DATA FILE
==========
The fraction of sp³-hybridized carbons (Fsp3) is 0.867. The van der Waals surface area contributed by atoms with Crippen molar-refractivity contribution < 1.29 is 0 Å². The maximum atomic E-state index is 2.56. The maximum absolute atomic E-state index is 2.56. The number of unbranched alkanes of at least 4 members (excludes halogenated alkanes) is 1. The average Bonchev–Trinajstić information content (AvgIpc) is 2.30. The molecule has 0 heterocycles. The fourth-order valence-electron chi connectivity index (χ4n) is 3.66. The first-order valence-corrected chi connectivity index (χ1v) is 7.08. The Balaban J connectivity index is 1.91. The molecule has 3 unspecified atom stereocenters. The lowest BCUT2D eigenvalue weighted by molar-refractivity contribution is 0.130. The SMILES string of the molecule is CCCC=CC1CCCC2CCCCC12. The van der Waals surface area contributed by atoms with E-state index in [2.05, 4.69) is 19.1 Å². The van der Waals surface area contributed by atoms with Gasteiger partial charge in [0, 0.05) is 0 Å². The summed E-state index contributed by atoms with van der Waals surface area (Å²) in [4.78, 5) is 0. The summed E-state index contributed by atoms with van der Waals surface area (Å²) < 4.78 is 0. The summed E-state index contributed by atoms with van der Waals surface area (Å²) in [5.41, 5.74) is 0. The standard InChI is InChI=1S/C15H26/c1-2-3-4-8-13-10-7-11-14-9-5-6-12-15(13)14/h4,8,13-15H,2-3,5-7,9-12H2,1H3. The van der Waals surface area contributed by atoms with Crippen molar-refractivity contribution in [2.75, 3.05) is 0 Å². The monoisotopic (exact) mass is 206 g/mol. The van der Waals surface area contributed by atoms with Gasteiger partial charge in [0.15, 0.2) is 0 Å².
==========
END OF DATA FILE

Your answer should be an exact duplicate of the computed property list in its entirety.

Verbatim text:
The fraction of sp³-hybridized carbons (Fsp3) is 0.867. The van der Waals surface area contributed by atoms with Crippen molar-refractivity contribution < 1.29 is 0 Å². The maximum atomic E-state index is 2.56. The maximum absolute atomic E-state index is 2.56. The number of unbranched alkanes of at least 4 members (excludes halogenated alkanes) is 1. The average Bonchev–Trinajstić information content (AvgIpc) is 2.30. The molecule has 0 heterocycles. The fourth-order valence-electron chi connectivity index (χ4n) is 3.66. The first-order valence-corrected chi connectivity index (χ1v) is 7.08. The Balaban J connectivity index is 1.91. The molecule has 3 unspecified atom stereocenters. The lowest BCUT2D eigenvalue weighted by molar-refractivity contribution is 0.130. The SMILES string of the molecule is CCCC=CC1CCCC2CCCCC12. The van der Waals surface area contributed by atoms with E-state index in [2.05, 4.69) is 19.1 Å². The van der Waals surface area contributed by atoms with Gasteiger partial charge in [0, 0.05) is 0 Å². The summed E-state index contributed by atoms with van der Waals surface area (Å²) in [4.78, 5) is 0. The summed E-state index contributed by atoms with van der Waals surface area (Å²) < 4.78 is 0. The summed E-state index contributed by atoms with van der Waals surface area (Å²) in [5.41, 5.74) is 0. The standard InChI is InChI=1S/C15H26/c1-2-3-4-8-13-10-7-11-14-9-5-6-12-15(13)14/h4,8,13-15H,2-3,5-7,9-12H2,1H3. The van der Waals surface area contributed by atoms with Crippen molar-refractivity contribution in [2.75, 3.05) is 0 Å². The monoisotopic (exact) mass is 206 g/mol. The van der Waals surface area contributed by atoms with Gasteiger partial charge in [0.15, 0.2) is 0 Å².